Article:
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J Appl Physiol (1985). 1997 Aug;83(2):631-43.

Mechanism of the exercise hyperkalemia: an alternate hypothesis.

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Division of Respiratory and Critical Care Physiology and Medicine, Harbor-UCLA Medical Center, Torrance, California 90509, USA.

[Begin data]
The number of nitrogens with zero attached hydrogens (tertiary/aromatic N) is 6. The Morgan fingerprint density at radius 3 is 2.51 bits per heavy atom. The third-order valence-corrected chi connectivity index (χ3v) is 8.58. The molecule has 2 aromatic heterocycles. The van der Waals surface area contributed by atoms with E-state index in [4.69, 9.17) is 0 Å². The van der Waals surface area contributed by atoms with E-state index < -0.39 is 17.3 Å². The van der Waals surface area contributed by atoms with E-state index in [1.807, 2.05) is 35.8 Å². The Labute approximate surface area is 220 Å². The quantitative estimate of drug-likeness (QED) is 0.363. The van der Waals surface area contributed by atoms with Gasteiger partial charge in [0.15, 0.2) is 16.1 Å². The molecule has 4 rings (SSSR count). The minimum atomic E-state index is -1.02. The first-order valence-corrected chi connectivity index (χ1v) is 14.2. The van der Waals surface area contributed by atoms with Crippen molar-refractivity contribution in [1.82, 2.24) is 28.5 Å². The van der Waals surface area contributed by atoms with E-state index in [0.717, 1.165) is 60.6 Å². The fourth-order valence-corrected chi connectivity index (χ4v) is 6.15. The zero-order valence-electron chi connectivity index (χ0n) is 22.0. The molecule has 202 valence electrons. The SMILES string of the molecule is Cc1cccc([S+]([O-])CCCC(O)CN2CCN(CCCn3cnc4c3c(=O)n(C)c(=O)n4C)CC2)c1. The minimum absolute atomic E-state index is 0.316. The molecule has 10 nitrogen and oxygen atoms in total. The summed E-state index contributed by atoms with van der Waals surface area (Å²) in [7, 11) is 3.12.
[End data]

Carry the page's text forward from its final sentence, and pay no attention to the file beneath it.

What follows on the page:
A progressive hyperkalemia is observed as exercise intensity increases. The current most popular hypothesis for the hyperkalemia is that the Na+-K+ pump cannot keep pace with the K+ efflux from muscle during the depolarization-repolarization process of the sarcolemmal membrane during muscle contraction. In this report, we present data that suggest an alternate hypothesis to those previously described. Because phosphocreatine (PCr) is a highly dissociated acid and creatine is neutral at cell pH, the concentration of nondiffusible anions decreases, and an alkaline reaction takes place when PCr hydrolyzes. This creates a state of cation (K+) excess and H+ depletion in the cell. To examine the balance of K+ and H+ for exercising muscle during the early period of exercise when PCr changes most rapidly, catheters were inserted into the brachial artery and femoral vein (FV) in five healthy subjects who performed two 6-min cycle ergometer exercise tests at 40 and 85% of peak oxygen uptake. FV blood was sampled every 5 s during the first 2 min, then every 30 s for the remaining 4 min of exercise and the first 3 min of recovery, and then less frequently for the next 12 min. Arterial sampling was every 30 s during exercise and simultaneous with FV sampling during recovery. Arterial K+ concentration ([K+]) increase lagged FV [K+] increase. The hyperkalemia observed during early exercise results from K+ release from skeletal muscle. FV [K+] increased by 5 s of the start of exercise and followed the rate of H+ loss from the FV blood for the first 30 s of exercise. FV lactate and Na+ kinetics differed from K+ kinetics during exercise and recovery. As predicted from the PCr hydrolysis reaction, the exercising limb took up H+ and released K+ at the start of exercise (first 30 s) at both exercise intensities, resulting in a FV metabolic alkalosis. K+ release was essentially complete by 3 min, the time at which oxygen uptake (and, presumably, PCr) reached its asymptote. These findings lead us to hypothesize that the early K+ release by the cell takes place with H+ exchange and that the major mechanism for the exercise hyperkalemia is the reduction in nondiffusible intracellular anions in the myocyte as PCr hydrolyzes.

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